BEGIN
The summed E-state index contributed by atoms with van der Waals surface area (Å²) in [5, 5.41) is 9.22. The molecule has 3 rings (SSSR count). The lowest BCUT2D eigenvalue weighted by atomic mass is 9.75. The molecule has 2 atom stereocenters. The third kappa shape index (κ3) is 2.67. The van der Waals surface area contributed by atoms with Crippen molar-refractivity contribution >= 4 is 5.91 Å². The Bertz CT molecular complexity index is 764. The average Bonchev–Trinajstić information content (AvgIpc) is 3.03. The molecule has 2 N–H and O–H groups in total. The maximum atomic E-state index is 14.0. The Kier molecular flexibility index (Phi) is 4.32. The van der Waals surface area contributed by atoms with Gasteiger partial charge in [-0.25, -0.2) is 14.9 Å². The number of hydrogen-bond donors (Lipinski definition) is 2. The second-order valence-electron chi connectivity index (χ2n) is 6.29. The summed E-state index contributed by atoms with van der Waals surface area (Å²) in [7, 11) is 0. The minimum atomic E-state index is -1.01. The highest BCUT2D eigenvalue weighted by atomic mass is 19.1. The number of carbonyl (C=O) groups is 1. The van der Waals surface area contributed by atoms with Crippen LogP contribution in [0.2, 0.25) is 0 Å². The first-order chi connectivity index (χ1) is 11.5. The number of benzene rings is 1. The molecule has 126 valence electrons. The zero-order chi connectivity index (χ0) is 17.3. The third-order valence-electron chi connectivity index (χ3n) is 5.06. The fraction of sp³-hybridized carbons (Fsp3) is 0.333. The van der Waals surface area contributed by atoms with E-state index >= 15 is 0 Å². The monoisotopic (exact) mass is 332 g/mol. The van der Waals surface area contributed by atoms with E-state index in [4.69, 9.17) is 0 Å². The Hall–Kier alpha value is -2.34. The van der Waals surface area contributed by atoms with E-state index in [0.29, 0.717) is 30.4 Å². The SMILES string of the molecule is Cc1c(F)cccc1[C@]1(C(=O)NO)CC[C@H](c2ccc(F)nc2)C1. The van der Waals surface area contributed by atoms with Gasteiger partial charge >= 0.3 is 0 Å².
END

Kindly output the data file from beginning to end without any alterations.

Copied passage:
The summed E-state index contributed by atoms with van der Waals surface area (Å²) in [5, 5.41) is 9.22. The molecule has 3 rings (SSSR count). The lowest BCUT2D eigenvalue weighted by atomic mass is 9.75. The molecule has 2 atom stereocenters. The third kappa shape index (κ3) is 2.67. The van der Waals surface area contributed by atoms with Crippen molar-refractivity contribution >= 4 is 5.91 Å². The Bertz CT molecular complexity index is 764. The average Bonchev–Trinajstić information content (AvgIpc) is 3.03. The molecule has 2 N–H and O–H groups in total. The maximum atomic E-state index is 14.0. The Kier molecular flexibility index (Phi) is 4.32. The van der Waals surface area contributed by atoms with Gasteiger partial charge in [-0.25, -0.2) is 14.9 Å². The number of hydrogen-bond donors (Lipinski definition) is 2. The second-order valence-electron chi connectivity index (χ2n) is 6.29. The summed E-state index contributed by atoms with van der Waals surface area (Å²) in [7, 11) is 0. The minimum atomic E-state index is -1.01. The highest BCUT2D eigenvalue weighted by atomic mass is 19.1. The number of carbonyl (C=O) groups is 1. The van der Waals surface area contributed by atoms with Crippen LogP contribution in [0.2, 0.25) is 0 Å². The first-order chi connectivity index (χ1) is 11.5. The number of benzene rings is 1. The molecule has 126 valence electrons. The zero-order chi connectivity index (χ0) is 17.3. The third-order valence-electron chi connectivity index (χ3n) is 5.06. The fraction of sp³-hybridized carbons (Fsp3) is 0.333. The van der Waals surface area contributed by atoms with E-state index >= 15 is 0 Å². The monoisotopic (exact) mass is 332 g/mol. The van der Waals surface area contributed by atoms with E-state index in [4.69, 9.17) is 0 Å². The Hall–Kier alpha value is -2.34. The van der Waals surface area contributed by atoms with E-state index in [0.29, 0.717) is 30.4 Å². The SMILES string of the molecule is Cc1c(F)cccc1[C@]1(C(=O)NO)CC[C@H](c2ccc(F)nc2)C1. The van der Waals surface area contributed by atoms with Gasteiger partial charge >= 0.3 is 0 Å².